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Information about National Apple Days

July 2020
First the bad news: earlier in the year we replaced three trees that had been vandalised: an apple, a pear and a plum. The plum was stolen immediately, we assume for someone's own garden, and the pear was damaged later. However, the apple is thriving.

And now the good news: for the first year we have some promising-looking fruit! The trees have been pruned each spring and are growing sturdily. Below: Edward VII, St Edmund's Russet and James Grieve, and a general view of the orchard.

April 2018
There have been several more incidents of vandalism - stakes pulled out or broken, trees uprooted and left lying around - but we have made good the damage each time, replanted the trees where possible (including the Mulberry, which was discovered under the hedge), and carried out pruning earlier in the spring. The Police are informed of each incident.

Good news: the Beth Pear, which was broken off near the base, is regrowing above the graft. It will take a while to catch up, but we'll watch its progress with interest. The only missing tree is the Jupiter, which was trashed beyond regrowth. We'll replace that in the autumn.

Meanwhile, the trees are coming into blossom. Here are Ellison's Orange and James Grieve:

October 2017
Our Apple Day was held on Sunday 22nd October for all our sponsors, with an inspection of the orchard and a feast of apple-y food - thanks to all who contributed their culinary skills, and all who came to enjoy them! Below is the post-inspection tea in the Interpretation Centre.

September 2017
There has been more vandalism. The Damson was trashed, and then trashed further. It has been removed to a pot to see if it can be nursed back to health. The Greengage has also been damaged, though not terminally. Also, the Mulberry tree has been stolen. The Police have been informed and will keep an eye on the orchard particularly over the weekend, when most of the damage seems to have been caused.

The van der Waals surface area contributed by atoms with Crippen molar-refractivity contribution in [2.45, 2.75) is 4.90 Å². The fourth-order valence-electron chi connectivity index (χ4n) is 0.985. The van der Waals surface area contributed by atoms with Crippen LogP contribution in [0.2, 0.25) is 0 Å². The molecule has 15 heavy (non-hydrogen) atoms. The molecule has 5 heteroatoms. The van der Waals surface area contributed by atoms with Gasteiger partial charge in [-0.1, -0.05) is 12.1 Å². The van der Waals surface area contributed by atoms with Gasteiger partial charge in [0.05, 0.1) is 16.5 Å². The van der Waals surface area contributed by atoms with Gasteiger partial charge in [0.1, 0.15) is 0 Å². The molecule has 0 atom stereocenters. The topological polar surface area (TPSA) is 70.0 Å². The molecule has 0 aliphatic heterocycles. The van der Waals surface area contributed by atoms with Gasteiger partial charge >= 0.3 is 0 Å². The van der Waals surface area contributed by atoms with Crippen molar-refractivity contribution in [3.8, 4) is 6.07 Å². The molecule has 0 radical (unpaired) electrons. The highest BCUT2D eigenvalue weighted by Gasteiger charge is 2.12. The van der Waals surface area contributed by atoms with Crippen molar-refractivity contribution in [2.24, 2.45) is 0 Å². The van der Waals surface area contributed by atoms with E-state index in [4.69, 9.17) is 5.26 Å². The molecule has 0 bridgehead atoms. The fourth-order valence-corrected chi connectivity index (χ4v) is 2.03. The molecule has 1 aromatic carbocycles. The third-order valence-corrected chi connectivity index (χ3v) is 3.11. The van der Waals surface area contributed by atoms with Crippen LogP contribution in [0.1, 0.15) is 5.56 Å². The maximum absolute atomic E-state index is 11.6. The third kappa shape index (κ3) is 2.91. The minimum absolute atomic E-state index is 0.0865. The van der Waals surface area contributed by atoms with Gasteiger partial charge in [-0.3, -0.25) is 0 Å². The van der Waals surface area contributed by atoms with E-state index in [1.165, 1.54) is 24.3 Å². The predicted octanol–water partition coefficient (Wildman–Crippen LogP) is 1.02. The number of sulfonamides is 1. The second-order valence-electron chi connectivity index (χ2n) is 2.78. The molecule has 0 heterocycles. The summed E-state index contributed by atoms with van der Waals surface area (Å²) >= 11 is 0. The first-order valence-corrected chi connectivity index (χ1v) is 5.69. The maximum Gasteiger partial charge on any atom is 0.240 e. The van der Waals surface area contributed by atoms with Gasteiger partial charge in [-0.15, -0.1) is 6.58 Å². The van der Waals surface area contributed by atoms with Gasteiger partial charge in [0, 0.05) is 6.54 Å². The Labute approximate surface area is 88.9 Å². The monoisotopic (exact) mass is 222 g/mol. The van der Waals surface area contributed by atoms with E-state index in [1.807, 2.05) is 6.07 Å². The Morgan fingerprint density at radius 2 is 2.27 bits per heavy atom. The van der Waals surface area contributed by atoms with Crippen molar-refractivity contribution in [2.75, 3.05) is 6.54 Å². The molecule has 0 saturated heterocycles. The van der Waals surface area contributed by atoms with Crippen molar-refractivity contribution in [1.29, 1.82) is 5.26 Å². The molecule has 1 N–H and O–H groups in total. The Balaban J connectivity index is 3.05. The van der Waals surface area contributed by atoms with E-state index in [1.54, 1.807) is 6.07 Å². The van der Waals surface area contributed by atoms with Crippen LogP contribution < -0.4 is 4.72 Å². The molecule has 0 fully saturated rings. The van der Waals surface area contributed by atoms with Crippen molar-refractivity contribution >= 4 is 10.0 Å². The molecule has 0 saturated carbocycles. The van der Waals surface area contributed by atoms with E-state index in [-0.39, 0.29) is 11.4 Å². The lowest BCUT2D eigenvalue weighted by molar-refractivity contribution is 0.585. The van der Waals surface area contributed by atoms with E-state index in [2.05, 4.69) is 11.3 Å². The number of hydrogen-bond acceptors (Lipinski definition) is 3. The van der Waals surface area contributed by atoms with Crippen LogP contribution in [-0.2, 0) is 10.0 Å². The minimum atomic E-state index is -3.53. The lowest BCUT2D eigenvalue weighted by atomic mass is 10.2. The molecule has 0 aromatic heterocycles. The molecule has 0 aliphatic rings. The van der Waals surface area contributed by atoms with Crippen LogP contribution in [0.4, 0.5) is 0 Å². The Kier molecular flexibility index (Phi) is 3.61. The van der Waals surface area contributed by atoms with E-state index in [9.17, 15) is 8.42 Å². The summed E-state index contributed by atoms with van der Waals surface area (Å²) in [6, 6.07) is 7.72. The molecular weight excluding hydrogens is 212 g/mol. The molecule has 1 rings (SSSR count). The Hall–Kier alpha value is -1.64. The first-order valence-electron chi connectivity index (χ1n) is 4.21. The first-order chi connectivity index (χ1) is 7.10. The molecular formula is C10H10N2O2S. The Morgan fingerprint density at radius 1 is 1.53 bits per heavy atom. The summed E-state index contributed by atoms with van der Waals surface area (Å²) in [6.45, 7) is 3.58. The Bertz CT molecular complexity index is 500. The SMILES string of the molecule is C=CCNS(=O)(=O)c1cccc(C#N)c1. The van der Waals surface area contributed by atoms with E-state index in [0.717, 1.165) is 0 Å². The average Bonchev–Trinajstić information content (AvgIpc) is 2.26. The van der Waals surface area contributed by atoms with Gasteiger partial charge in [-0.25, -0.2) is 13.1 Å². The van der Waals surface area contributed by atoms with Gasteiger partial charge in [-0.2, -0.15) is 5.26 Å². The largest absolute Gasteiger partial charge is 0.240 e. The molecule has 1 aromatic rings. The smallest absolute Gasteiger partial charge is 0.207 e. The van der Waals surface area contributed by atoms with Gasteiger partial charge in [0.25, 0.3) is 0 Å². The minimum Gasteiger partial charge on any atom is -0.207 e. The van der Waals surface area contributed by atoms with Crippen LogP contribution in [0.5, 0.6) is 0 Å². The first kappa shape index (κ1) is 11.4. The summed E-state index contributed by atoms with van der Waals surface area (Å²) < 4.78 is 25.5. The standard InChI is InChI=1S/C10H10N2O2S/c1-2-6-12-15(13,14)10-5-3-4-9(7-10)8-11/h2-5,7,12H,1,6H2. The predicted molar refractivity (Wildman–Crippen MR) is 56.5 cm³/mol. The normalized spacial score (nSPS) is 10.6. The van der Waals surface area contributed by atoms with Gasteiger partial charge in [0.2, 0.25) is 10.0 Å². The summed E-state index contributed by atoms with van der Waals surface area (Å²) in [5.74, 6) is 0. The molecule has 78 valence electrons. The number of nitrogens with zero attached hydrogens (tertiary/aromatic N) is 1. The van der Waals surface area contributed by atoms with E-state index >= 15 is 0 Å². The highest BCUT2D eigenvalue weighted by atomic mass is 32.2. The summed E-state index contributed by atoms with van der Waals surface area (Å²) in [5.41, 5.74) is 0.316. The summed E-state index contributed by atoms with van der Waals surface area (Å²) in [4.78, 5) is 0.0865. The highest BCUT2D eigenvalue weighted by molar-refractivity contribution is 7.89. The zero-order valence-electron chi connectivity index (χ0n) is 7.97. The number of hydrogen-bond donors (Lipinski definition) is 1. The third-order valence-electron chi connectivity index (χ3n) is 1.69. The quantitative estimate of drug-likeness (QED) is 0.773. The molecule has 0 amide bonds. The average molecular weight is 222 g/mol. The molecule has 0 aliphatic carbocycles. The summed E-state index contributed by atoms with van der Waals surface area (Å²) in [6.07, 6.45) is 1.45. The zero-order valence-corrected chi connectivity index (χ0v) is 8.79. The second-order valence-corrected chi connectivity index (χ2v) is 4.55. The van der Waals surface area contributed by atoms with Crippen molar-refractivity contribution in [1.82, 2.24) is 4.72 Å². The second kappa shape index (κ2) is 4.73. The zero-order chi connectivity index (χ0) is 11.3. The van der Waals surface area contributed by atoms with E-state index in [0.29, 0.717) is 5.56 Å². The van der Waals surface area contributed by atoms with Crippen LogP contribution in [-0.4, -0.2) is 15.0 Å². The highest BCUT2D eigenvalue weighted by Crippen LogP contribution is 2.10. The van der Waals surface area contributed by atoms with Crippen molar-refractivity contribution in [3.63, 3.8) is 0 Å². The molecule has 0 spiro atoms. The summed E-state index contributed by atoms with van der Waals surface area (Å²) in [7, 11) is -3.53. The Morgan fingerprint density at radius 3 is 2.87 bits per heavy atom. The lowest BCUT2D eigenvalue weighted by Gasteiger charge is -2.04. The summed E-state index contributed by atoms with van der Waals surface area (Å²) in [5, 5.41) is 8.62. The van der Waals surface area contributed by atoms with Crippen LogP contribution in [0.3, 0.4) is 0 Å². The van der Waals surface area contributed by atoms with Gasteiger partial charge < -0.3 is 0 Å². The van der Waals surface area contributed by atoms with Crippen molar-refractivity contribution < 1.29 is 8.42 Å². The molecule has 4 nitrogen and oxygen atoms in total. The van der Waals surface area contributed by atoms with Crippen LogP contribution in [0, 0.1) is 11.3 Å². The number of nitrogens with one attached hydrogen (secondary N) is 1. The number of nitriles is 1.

Meanwhile, re-staking is in progress, as several of the original stakes have rotted at the base. Particular thanks to Wyevale Garden Centre at Loddon Bridge, for offering a generous discount on new stakes and tree ties.

We hope to hold an Apple Day in October - more to come.

February 2017
It's nearly a year since we planted the orchard. All the trees are looking healthy, and we pruned them at the end of February, while they were still dormant.

January 2017
The pear Beurre Hardy which was broken off below the graft has been replaced with another variety, 'Onward'.

The apple Greensleeves, which was damaged when the orchard was vandalised in October, has been replaced with another Greensleeves - and just in case the first one survives after all, it is living in a large pot ready to replant if possible.

31 October 2016
Alas, the orchard has been vandalised. Fortunately the trees themselves seem to have largely escaped (though one was split at the graft and may need replacing), but many of the stakes were broken, and the glass on the notice board was smashed and an egg was thrown at the posters. Thanks to prompt action by Anne and John Booth, the stakes have been straightened and the orchard no longer looks like the photo below.

12 September 2016
An information board showing the layout of the orchard with the varieties of the trees has been installed. The board was recycled from the old Maiden Erlegh pub!

20 August 2016:
A working party trimmed and weeded the plots, and replenished the wood-chip mulch.
Pictures below ...
August 2016:
The grass has been cut. It was originally left long to discourage youthful cyclists treating the orchard as a slalom course and accidentally damaging the trees! However, most people prefer to see the grass kept tidy.

Spring 2016:
The blossom has been taken off in this first year to enable the trees to get established.

Pear Beurre Hardy was broken off below the graft and will be replaced in the autumn.

A gap in the laurel hedge has been filled with two new laurel plants to prevent accidental damage from footballs.